Kansas senator Sam Bronback yesterday (27 September) unveiled plans to form a new joint task force to tackle the rising problem of childhood obesity and its link to junk food advertising.
Brownback said that the aim was to unite the public and private sectors, bringing together “industry, government, and advocacy organisations to combat the rising tide of childhood obesity”. The task force will begin its work in early 2007 and produce a Federal Communications Commission (FCC) report.
The Republican senator said that the task force would not just look at the industry, but at parents and “the role the federal government has in stemming this crisis”. Though Brownback mentioned tobacco marketing restrictions, he played down the suggestion that the task force could recommend a total or partial ban on food advertising. Asked whether food ad restrictions were a possibility, he said he was “certainly not at that point today”.
He continued: “I think if we want to start an adversarial relationship at the very outset, that [focusing on ad restrictions] would be the way to do it. We want these companies to participate. We don’t want them to come to the table with the notion that now that we have them in the room we’re going to take a hammer to them.”
“It would be my hope,” he said, “that we would get a number of private companies who are paying for the advertising engaged with people in the scientific community saying, ‘OK, we want to advertise this set of products, and the public entities say, ‘Yes, but, let’s advertise it this way, or can you reduce the fat content of this one or encourage exercise when you are doing this.”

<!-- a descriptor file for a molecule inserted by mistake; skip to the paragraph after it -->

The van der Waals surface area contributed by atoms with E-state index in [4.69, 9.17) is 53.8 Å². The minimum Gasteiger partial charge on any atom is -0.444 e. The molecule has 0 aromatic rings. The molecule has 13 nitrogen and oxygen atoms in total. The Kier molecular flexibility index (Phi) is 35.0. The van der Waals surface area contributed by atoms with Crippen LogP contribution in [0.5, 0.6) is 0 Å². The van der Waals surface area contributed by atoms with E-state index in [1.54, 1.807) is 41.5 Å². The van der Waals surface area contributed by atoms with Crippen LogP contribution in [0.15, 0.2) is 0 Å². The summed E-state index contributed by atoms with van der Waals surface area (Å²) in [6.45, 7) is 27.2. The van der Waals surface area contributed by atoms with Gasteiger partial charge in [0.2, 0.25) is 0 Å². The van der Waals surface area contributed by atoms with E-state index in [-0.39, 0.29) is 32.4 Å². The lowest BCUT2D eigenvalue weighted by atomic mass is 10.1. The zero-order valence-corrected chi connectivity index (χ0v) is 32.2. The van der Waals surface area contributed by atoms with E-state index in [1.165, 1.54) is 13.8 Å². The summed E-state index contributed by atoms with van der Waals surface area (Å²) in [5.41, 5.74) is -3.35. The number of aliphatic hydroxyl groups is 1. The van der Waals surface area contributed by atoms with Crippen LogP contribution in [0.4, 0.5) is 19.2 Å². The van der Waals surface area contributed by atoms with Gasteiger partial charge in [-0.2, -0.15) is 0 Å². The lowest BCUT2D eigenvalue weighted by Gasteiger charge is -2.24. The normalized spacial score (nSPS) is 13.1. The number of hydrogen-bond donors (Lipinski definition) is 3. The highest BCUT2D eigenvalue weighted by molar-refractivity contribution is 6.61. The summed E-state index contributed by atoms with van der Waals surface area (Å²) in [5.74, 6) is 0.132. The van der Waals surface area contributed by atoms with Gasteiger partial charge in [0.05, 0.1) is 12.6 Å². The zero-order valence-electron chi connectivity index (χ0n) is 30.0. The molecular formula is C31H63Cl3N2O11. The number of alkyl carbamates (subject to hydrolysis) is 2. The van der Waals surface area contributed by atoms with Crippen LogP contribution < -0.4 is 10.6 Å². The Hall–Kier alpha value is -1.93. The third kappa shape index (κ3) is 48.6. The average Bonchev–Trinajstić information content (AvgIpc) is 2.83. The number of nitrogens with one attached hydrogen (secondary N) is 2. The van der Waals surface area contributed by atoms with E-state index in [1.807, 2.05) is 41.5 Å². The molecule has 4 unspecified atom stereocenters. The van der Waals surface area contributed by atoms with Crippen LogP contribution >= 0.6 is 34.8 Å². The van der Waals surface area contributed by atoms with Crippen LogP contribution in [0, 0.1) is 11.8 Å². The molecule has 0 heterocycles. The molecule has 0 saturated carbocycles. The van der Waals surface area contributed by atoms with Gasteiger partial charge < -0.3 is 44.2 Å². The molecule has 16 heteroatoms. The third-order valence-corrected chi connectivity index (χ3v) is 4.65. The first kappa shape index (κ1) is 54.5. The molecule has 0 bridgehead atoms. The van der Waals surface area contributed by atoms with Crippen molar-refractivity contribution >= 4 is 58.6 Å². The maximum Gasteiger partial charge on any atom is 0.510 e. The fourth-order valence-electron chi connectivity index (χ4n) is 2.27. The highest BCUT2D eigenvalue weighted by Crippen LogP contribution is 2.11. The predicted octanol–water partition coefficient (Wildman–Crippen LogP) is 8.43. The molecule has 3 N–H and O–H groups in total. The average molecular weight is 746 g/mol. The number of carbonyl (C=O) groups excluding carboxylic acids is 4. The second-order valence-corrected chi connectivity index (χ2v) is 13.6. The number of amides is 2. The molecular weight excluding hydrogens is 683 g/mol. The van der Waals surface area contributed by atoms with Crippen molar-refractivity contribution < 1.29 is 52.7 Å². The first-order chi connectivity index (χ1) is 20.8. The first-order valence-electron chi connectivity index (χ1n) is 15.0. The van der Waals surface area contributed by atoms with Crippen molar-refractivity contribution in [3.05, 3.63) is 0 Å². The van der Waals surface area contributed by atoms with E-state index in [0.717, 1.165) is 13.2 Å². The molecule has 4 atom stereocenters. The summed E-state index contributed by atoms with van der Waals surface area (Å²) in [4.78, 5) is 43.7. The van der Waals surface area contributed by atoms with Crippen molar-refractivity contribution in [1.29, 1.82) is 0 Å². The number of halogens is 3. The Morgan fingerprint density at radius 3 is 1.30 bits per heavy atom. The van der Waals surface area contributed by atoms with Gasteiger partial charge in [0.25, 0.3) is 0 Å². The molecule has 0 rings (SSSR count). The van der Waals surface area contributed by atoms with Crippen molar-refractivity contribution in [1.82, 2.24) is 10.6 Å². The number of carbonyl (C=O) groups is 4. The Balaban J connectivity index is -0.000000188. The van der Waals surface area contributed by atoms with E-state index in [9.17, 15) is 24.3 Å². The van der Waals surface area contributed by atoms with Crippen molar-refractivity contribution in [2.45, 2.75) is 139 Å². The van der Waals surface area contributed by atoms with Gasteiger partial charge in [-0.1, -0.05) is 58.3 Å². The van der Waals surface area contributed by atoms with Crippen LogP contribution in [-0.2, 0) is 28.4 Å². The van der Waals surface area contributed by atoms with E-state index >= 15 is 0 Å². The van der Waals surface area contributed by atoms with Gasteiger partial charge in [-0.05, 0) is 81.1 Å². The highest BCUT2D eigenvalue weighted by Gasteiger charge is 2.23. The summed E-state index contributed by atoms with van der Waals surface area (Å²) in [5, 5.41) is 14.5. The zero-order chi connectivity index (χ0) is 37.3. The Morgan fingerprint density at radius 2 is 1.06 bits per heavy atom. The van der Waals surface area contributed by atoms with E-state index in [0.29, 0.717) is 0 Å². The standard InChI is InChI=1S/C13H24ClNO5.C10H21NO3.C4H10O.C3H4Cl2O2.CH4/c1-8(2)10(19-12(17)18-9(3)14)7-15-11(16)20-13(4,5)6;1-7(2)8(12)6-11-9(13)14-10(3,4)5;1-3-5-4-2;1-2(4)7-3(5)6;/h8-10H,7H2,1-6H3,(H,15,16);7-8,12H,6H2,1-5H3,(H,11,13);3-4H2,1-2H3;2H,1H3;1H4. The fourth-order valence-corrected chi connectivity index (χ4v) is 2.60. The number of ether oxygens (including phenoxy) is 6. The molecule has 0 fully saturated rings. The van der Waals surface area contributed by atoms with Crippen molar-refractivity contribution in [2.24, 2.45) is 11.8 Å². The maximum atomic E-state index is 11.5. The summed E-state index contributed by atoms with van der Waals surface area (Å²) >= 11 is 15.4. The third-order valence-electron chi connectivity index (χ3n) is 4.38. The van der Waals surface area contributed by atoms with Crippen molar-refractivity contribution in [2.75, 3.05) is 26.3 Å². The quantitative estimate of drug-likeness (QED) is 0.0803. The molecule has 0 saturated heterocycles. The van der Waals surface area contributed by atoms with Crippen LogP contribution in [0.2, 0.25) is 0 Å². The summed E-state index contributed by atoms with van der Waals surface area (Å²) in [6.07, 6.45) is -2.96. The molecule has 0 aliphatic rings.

He called this a “business-to-business” model, “relying on the task force members to implement innovative programmes within their industries, generated from discussions rather than federal, heavy-handed mandates.”
The food industry has largely welcomed the bipartisan effort. Brownback said that his office had been in contact with a number of major food manufacturers who are considering joining the task force.
Food industry body GMA/FPA has already signalled its support for the move. Senior vice president of government affairs Mary Sophos said: “We look forward to working with this Joint Task Force on Child Obesity and for the opportunity to continue our role as an advocate for responsible advertising and marketing practices. The members of GMA/FPA have a longstanding commitment to ensuring that its communications with consumers, especially children, accurately portray the products, their intended uses and the benefits they deliver.”